1 tn Heb “And God saw the light, that it was good.” The verb “saw” in this passage carries the meaning “reflected on,” “surveyed,” “concluded,” “noted.” It is a description of reflection of the mind – it is God’s opinion.
2 tn The Hebrew word טוֹב (tov) in this context signifies whatever enhances, promotes, produces, or is conducive for life. It is the light that God considers “good,” not the darkness. Whatever is conducive to life in God’s creation is good, for God himself is good, and that goodness is reflected in all of his works.
3 tn The verb “separate, divide” here explains how God used the light to dispel the darkness. It did not do away with the darkness completely, but made a separation. The light came alongside the darkness, but they are mutually exclusive – a theme that will be developed in the Gospel of John (cf. John 1:5).
sn The idea of separation is critical to this chapter. God separated light from darkness, upper water from lower water, day from night, etc. The verb is important to the Law in general. In Leviticus God separates between clean and unclean, holy and profane (Lev 10:10, 11:47 and 20:24); in Exodus God separates the Holy Place from the Most Holy Place (Exod 26:33). There is a preference for the light over the darkness, just as there will be a preference for the upper waters, the rain water which is conducive to life, over the sea water.
4 tn Heb “he called to,” meaning “he named.”
sn God called. Seven times in this chapter naming or blessing follows some act of creation. There is clearly a point being made beyond the obvious idea of naming. In the Babylonian creation story Enuma Elish, naming is equal to creating. In the Bible the act of naming, like creating, can be an indication of sovereignty (see 2 Kgs 23:34). In this verse God is sovereign even over the darkness.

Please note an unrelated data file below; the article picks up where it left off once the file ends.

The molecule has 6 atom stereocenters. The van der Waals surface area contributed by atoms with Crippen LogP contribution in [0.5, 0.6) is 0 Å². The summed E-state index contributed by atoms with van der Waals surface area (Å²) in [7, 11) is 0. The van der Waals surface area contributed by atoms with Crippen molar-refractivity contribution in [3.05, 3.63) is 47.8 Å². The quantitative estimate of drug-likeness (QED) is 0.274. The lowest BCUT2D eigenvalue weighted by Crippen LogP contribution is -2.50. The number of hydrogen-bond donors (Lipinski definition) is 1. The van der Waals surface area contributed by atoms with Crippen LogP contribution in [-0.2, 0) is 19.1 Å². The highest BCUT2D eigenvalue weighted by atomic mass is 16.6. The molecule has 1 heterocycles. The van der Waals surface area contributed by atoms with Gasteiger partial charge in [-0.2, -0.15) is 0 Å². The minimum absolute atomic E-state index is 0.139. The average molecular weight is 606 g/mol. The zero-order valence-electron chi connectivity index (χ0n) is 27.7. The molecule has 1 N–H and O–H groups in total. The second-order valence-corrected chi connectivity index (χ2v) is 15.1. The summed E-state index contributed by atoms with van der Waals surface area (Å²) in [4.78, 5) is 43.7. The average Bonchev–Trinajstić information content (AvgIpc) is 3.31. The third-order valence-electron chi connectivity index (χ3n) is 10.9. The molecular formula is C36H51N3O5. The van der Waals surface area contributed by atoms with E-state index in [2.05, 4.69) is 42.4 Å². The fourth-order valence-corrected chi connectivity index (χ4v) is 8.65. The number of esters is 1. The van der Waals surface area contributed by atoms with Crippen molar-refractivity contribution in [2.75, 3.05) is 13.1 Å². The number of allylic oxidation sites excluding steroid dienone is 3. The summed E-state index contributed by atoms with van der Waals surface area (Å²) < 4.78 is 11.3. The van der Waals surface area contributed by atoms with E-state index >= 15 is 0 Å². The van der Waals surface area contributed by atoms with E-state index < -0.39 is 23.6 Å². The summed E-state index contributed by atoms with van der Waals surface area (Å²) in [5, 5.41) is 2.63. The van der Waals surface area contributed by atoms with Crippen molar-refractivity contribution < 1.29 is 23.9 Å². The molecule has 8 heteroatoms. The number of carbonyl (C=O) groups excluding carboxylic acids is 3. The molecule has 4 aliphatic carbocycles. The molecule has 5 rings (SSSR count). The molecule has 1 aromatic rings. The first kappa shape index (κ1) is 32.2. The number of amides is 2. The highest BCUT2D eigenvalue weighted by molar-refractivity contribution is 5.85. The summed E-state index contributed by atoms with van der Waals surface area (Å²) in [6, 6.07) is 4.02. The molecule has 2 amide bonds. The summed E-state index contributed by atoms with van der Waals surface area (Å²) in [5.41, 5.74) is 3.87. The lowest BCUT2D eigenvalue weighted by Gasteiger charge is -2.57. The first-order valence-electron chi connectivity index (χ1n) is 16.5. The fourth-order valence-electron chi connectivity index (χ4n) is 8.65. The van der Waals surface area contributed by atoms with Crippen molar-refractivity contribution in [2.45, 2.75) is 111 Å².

5 tn Heb “and the darkness he called night.” The words “he called” have not been repeated in the translation for stylistic reasons.
6 tn Another option is to translate, “Evening came, and then morning came.” This formula closes the six days of creation. It seems to follow the Jewish order of reckoning time: from evening to morning. Day one started with the dark, continued through the creation of light, and ended with nightfall. Another alternative would be to translate, “There was night and then there was day, one day.”
sn The first day. The exegetical evidence suggests the word “day” in this chapter refers to a literal twenty-four hour day. It is true that the word can refer to a longer period of time (see Isa 61:2, or the idiom in 2:4, “in the day,” that is, “when”). But this chapter uses “day,” “night,” “morning,” “evening,” “years,” and “seasons.” Consistency would require sorting out how all these terms could be used to express ages. Also, when the Hebrew word יוֹם (yom) is used with a numerical adjective, it refers to a literal day. Furthermore, the commandment to keep the sabbath clearly favors this interpretation. One is to work for six days and then rest on the seventh, just as God did when he worked at creation.